Israel/Palestine: The Politics of a Two-State Solution

  • Israel/Palestine and the Politics of a Two-State Solution
  • When Peace Fails: Lessons from Belfast for the Middle East

Friday, May 3, 2013

Yakhimovich admits that her stand cost Labor Party seats

972 blogger Israeli journalist Noam Sheizaf had a short item about Israeli Labor Party leader Shelli Yakhimovich telling party activists that her refusal to campaign on the Palestinian issue (or the diplomatic issue as she puts it) cost the party four seats in the January 22, 2013 election. She assigned these four as two to Meretz and two to Tzipi Livni's haTnua (the Movement) party. Why did she make this admission and is it true?

There are several possible motives for making the admission. First, she could have simply thought it was true and may be a straight-talking person who likes to admit her mistakes. Really! Second, she may be trying to appear more humble and less arrogant to defuse a move to replace her for the poor performance in the recent election. After all, she is no former chief of staff or war hero and so has to compete with other mere mortals for the leadership. Third, it might be an opening to Livni for a possible merger or absorption of Livni's party in the future. This would be premised on Livni shortly becoming frustrated within the Likud-led coalition government. Presumably Yakhimovich would offer a deal whereby at least half of Livni's list would get safe seats in the next election and Yakhimovich would support her as the party's next leader in exchange for her support when she joins. Fourth, it might be a move towards closer relations with Meretz who were upset after Labor cancelled their remainder agreement with the party. (In Israel parties form agreements to pool their excess votes to allow for the election of an extra seat.) Fifth, it could be both three and four or, as in what Israelis refer to as American tests (multiple guess exams) all of the above. 

Now, as for the issue of the truth of this claim. That would be a matter of interviewing a sample of Meretz and haTnua voters to see how many voted for Labor last time and why they did not vote for it this time. Meretz's natural strength at present is probably about four to six seats. As Livni's party is new, it is impossible to speak of its natural strength. But Kadima's former 28 seats seem to have gone to: Kadima 2, Livni 6, Yesh Atid 19 and one other, which might have gone to either Meretz or Labor this time. As discussing the Palestinian issue endlessly since 2003 had steadily cost Labor seats, it is reasonable to assume that not discussing it did not really cost Labor seats. Especially as Yakhimovich gained two seats over Barak's 2009 performance by her strategy. This means that option one above is probably not the right answer. In reality in 2013 some former Labor and Meretz voters who voted for Kadima in 2009 (and possibly in 2006 as well) returned to their former parties and their strength in the Center was taken by other defectors from the Right who were dissatisfied by the power of the ultra-Orthodox parties and thereby attracted to Yesh Atid's message.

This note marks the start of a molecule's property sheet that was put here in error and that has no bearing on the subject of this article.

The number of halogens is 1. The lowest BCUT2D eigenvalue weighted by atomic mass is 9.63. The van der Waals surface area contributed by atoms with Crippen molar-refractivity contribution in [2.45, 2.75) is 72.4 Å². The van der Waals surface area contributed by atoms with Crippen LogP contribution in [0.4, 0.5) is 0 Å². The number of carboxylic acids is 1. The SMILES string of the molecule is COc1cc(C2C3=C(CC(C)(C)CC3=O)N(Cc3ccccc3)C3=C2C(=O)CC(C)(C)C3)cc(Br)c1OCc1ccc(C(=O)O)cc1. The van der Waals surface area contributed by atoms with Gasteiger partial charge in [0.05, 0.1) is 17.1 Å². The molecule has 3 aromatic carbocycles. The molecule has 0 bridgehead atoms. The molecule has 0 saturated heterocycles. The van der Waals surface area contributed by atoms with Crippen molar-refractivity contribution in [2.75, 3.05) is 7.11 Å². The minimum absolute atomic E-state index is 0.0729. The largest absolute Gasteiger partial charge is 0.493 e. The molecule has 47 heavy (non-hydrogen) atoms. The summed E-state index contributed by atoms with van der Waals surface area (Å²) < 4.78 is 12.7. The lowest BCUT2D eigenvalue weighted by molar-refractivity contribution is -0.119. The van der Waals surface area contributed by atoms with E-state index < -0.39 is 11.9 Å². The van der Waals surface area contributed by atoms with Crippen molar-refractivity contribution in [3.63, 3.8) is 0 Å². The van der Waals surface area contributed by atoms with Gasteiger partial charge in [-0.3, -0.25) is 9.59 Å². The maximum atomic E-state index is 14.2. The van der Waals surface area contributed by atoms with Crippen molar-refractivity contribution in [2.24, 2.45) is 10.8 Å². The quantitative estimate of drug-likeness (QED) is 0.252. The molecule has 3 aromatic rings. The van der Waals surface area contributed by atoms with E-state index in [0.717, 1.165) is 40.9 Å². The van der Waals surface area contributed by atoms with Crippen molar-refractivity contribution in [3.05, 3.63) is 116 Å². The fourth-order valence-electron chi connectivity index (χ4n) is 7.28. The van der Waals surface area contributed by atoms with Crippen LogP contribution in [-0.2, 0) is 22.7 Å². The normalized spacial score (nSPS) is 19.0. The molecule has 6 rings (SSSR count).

Overall, however, the Center-Left bloc did not really grow in 2013 (15 +6 +6 = 27 compared to 28 + 13 +3 =44 in 2009). So the Center-Left in its narrow definition lost 17 seats; in its wider definition counting Yesh Atid's 19 seats it gained two. But the internal coherence of Yair Lapid's party appears weak and it looks set to suffer the fate of previous Center parties like the DMC in 1977, the Center Party in 1999, Shinui in 2003 and Kadima in 2006. All these parties flamed out and fell apart after only one or two elections because they had no real coherent ideology but were just a collection of politicians and reformers riding a band wagon together. And they suffered at the hands of fickle centrist voters who wanted a new flavor to try out at the next election. Kadima seemed possibly able to escape that fate because of its large size, but it fell apart because of the Livni-Mofaz split.

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